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In an interview on NPR’s “Fresh Air,” British international law scholar Philippe Sands reviews the prospects for war crimes prosecutions of leading figures of the Bush Administration. Most likely to face indictment in his view: Cheney chief of staff David Addington, former Attorney General Alberto Gonzales, Defense Department General Counsel (and now Chevron lawyer) Jim Haynes, and torture memorandum author and University of California law professor John Yoo. Download the interview here.
On NPR’s “On Point,” I debate the case for a war crimes prosecution of Bush and Cheney with National Review legal affairs writer Andrew McCarthy, and Washington Monthly’s Charles Homans makes the case for a truth commission. Download that program here.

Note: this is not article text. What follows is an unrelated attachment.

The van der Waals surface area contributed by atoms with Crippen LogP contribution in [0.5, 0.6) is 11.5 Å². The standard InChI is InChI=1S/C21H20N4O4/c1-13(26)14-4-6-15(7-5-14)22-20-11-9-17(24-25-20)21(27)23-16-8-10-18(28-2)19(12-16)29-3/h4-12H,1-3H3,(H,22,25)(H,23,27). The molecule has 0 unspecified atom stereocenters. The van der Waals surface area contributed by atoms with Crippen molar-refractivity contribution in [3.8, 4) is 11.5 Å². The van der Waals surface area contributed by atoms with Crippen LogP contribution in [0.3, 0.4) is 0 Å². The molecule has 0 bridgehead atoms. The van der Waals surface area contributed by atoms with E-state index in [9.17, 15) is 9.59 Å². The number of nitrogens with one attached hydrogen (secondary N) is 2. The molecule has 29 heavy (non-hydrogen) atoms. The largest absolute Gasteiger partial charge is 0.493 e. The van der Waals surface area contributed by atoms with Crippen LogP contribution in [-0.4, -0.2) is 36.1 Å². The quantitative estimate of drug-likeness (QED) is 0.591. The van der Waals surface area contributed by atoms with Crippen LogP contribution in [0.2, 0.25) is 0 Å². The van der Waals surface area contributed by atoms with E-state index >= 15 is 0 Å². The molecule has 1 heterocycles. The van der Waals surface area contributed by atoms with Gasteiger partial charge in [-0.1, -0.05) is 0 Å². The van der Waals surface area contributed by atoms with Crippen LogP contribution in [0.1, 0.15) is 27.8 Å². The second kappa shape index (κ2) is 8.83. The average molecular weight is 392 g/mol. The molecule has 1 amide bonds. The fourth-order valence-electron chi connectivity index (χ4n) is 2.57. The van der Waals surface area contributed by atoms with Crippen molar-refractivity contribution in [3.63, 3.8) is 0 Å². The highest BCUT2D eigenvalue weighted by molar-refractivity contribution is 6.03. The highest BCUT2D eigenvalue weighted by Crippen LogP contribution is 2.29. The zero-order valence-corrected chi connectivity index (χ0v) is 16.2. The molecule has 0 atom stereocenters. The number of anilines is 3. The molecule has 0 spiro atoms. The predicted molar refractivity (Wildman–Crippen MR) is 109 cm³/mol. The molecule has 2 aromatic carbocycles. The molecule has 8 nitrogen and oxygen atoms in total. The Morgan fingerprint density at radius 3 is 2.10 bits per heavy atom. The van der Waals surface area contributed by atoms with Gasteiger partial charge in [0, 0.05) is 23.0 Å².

More from Scott Horton:
No Comment — April 12, 2013, 11:11 am
A new report from Seton Hall University exposes government surveillance of attorney-client conversations
Rashid Khalidi on how the United States sustains the failure of the Israel-Palestine peace process
Alex Gibney on his documentary investigating the Roman Catholic Church’s handling of child sex-abuse cases
Amount British Nuclear Fuels paid the British Scouts last year to add its logo to their scientist badge:
Roughly 80 percent of U.S. cocaine was thought to be contaminated with a drug that causes skin tissues to rot.
Ohio was judged to be the most profane state.
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“This is the heart of the magic factory, the place where medicine is infused with the miracles of science, and I’ve come to see how it’s done.”